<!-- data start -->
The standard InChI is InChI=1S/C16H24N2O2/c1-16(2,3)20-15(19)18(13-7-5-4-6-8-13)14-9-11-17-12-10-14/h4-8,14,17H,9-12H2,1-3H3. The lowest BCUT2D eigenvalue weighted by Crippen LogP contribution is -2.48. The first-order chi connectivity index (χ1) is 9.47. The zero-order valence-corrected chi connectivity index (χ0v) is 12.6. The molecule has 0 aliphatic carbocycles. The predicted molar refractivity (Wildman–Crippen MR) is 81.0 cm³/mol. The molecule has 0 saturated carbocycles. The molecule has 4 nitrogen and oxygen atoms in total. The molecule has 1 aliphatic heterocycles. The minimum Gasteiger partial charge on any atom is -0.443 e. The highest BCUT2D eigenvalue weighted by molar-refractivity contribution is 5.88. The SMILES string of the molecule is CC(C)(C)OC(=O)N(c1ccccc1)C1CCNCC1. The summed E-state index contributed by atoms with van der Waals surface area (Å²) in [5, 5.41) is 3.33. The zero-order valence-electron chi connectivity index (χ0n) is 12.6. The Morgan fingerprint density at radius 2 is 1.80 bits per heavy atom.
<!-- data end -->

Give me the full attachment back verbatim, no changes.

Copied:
The standard InChI is InChI=1S/C16H24N2O2/c1-16(2,3)20-15(19)18(13-7-5-4-6-8-13)14-9-11-17-12-10-14/h4-8,14,17H,9-12H2,1-3H3. The lowest BCUT2D eigenvalue weighted by Crippen LogP contribution is -2.48. The first-order chi connectivity index (χ1) is 9.47. The zero-order valence-corrected chi connectivity index (χ0v) is 12.6. The molecule has 0 aliphatic carbocycles. The predicted molar refractivity (Wildman–Crippen MR) is 81.0 cm³/mol. The molecule has 0 saturated carbocycles. The molecule has 4 nitrogen and oxygen atoms in total. The molecule has 1 aliphatic heterocycles. The minimum Gasteiger partial charge on any atom is -0.443 e. The highest BCUT2D eigenvalue weighted by molar-refractivity contribution is 5.88. The SMILES string of the molecule is CC(C)(C)OC(=O)N(c1ccccc1)C1CCNCC1. The summed E-state index contributed by atoms with van der Waals surface area (Å²) in [5, 5.41) is 3.33. The zero-order valence-electron chi connectivity index (χ0n) is 12.6. The Morgan fingerprint density at radius 2 is 1.80 bits per heavy atom.